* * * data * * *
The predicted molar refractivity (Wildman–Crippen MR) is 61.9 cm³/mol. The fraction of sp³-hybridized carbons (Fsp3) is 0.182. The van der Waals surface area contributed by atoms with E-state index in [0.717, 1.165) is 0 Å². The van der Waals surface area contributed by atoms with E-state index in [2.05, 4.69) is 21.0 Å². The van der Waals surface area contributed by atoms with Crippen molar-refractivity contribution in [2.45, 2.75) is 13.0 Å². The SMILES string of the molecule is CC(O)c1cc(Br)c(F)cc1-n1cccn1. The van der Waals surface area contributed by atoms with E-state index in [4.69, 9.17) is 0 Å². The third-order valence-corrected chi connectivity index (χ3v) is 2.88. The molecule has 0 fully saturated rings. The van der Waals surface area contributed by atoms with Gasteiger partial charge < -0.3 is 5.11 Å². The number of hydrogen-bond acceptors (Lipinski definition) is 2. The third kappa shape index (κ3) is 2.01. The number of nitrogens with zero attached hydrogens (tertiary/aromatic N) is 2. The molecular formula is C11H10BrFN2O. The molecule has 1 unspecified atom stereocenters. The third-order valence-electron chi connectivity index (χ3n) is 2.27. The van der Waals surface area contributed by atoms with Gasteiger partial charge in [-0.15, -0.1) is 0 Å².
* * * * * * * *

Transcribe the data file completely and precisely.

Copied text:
The predicted molar refractivity (Wildman–Crippen MR) is 61.9 cm³/mol. The fraction of sp³-hybridized carbons (Fsp3) is 0.182. The van der Waals surface area contributed by atoms with E-state index in [0.717, 1.165) is 0 Å². The van der Waals surface area contributed by atoms with E-state index in [2.05, 4.69) is 21.0 Å². The van der Waals surface area contributed by atoms with Crippen molar-refractivity contribution in [2.45, 2.75) is 13.0 Å². The SMILES string of the molecule is CC(O)c1cc(Br)c(F)cc1-n1cccn1. The van der Waals surface area contributed by atoms with E-state index in [4.69, 9.17) is 0 Å². The third-order valence-corrected chi connectivity index (χ3v) is 2.88. The molecule has 0 fully saturated rings. The van der Waals surface area contributed by atoms with Gasteiger partial charge < -0.3 is 5.11 Å². The number of hydrogen-bond acceptors (Lipinski definition) is 2. The third kappa shape index (κ3) is 2.01. The number of nitrogens with zero attached hydrogens (tertiary/aromatic N) is 2. The molecular formula is C11H10BrFN2O. The molecule has 1 unspecified atom stereocenters. The third-order valence-electron chi connectivity index (χ3n) is 2.27. The van der Waals surface area contributed by atoms with Gasteiger partial charge in [-0.15, -0.1) is 0 Å².